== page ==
The Denim Way

The Denim Way

30 October, 2014
Laurensia Salim
Q&A with EcoChic Design Awards 2014/15 Finalist Laurensia Salim

The EcoChic Design Award is a sustainable fashion design competition challenging emerging fashion designers to create mainstream clothing with minimal textile waste. The 2014/15 cycle is open to designers in Hong Kong, Mainland China, Taiwan, Singapore, Malaysia, UK, France, Germany, Sweden and Denmark.
Ecozine is a huge fan of the concept, and we are absolutely honored for the chance to sit down with Singaporean finalist Laurensia Salim, who bases her eco fashion concept on denim - you'll see why.
E: Sustainability is highly considered “impractical” in the fashion industry, especially for those starting out. What inspired you to incorporate this feature into your work?
L: As designers, we need to consider how to use sustainable design techniques without lessening our design philosophy and quality. This of course does demand more thought in the design process. But after the initial thinking process of how I can best integrate these techniques, sustainable design is not as impractical as it seems. There are many ways to be more sustainable in fashion. Before I took a design class at my University in sustainable design, I was pretty unaware about sustainable fashion in general. But, as I increased my knowledge on this subject, I had an a-ha moment. I thought to myself that if I can make my designs more ethical, why don’t I.
E: Who (in general) do you see wearing your designs? Who in particular?
L: I would like to see confident women who have their own distinctive fashion tastes and style wear my designs. The woman I have in mind dares to push the boundaries by her clothing and she has a liberating sense of freedom in her style. She is of course also conscious about fashion and the environment.
In particular I would like to see someone like Bjork or Kimbra wear my designs.
E: In terms of the eco aspect that you have adopted (upcycling and reconstruction), how do you come up with ideas and designs?
L: Before I start designing my collections first of all I choose my main fabric choices. The key fabric of my EcoChic Design Award collection is denim, which I sourced from second hand shops in Singapore. I also use shirting fabric and lining extra yardage which I sourced from a Singaporean workwear company as well as leftover fabric from my previous design projects.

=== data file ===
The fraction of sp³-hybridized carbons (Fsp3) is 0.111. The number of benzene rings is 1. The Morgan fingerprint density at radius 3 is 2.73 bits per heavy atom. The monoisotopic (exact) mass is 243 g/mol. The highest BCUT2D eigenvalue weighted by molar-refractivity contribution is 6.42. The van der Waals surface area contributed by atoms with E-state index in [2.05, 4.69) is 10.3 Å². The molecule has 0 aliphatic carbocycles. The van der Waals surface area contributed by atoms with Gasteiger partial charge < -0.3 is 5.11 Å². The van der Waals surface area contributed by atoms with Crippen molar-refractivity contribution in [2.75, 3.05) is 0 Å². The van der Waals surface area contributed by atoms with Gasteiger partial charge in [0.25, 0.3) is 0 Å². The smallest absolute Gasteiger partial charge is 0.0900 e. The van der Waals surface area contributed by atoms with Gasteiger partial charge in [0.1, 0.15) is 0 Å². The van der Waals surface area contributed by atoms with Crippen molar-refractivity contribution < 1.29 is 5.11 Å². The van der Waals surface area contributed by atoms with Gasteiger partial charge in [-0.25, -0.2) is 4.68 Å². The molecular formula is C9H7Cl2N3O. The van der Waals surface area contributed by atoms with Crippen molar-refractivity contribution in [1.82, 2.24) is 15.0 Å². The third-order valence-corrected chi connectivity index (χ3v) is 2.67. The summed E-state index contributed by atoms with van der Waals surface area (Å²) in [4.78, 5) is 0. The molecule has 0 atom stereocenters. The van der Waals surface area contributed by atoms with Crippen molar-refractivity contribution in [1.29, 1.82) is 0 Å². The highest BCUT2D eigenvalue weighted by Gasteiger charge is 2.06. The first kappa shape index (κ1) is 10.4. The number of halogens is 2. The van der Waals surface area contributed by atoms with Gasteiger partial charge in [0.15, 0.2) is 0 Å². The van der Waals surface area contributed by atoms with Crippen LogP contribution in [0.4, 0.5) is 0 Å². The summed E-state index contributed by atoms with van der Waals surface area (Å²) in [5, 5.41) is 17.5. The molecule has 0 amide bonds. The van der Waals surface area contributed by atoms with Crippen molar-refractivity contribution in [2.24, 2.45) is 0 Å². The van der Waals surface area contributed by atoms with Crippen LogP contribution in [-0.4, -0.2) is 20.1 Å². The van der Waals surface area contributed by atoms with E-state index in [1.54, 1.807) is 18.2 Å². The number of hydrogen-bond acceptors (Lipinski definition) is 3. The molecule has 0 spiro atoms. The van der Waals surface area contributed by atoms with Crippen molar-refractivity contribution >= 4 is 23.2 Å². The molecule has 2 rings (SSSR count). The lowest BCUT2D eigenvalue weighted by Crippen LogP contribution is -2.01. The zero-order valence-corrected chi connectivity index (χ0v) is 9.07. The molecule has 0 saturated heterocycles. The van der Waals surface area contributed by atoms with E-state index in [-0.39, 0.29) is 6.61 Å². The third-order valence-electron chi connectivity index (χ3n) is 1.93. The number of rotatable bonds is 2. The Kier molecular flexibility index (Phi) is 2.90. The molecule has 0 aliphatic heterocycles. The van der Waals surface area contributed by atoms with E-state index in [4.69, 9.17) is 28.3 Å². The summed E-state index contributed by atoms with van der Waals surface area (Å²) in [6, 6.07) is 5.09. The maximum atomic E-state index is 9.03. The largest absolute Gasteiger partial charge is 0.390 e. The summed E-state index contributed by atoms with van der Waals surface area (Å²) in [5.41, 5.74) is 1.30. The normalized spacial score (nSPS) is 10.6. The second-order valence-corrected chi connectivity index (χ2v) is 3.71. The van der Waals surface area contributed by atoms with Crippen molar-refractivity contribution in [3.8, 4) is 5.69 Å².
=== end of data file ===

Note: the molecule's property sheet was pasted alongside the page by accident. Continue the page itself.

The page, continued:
Denim is an extremely durable and long-lasting material and nearly every single person I know has at least one pair of denim jeans. Therefore it is very common to see racks full of jeans in Singaporean second hand shops. My collection is entitled ‘The sea and its creatures’ and through my collection I want to reflect a beautiful and harmonious sea. The sea and its many varied creatures support a lot of our daily needs, but I don’t think we realize the full extent of how much we harm the sea. Just looking at the fashion world’s impact, textile waste and denim dyeing definitely harm the sea. Denim, which is my main material in this collection, is supposed to reflect my belief of the damage the denim making process causes the sea and also the fact that lots of times the lifecycle of denim is not used to its full potential. I want my collection to show that we need to protect our environment in general, not only the sea. We can do this by smart shopping and also taking good care of our existing garments so that we as fashion consumers can reduce textile waste in general.
E: What are your thoughts on the future of sustainability in the fashion industry?
L: I think that the fashion consumer in general has started to become more aware about sustainable issues. Consumers have started to be more curious about the design and manufacturing processes behind the clothes that they purchase. In my opinion, if the general public has greater exposure and thus increased knowledge about sustainable fashion, then sustainability has a positive future in the fashion industry.
E: Where do you see yourself (or where would you like to see yourself) in 10 years?
L: Of course I want to continue my career in the fashion industry as a designer. But sometimes it is difficult to imagine myself so far in the future so I think that for now I will work as hard as possible to chase my sustainable fashion dream and let’s see where that takes me.

By: Kristine Basilio


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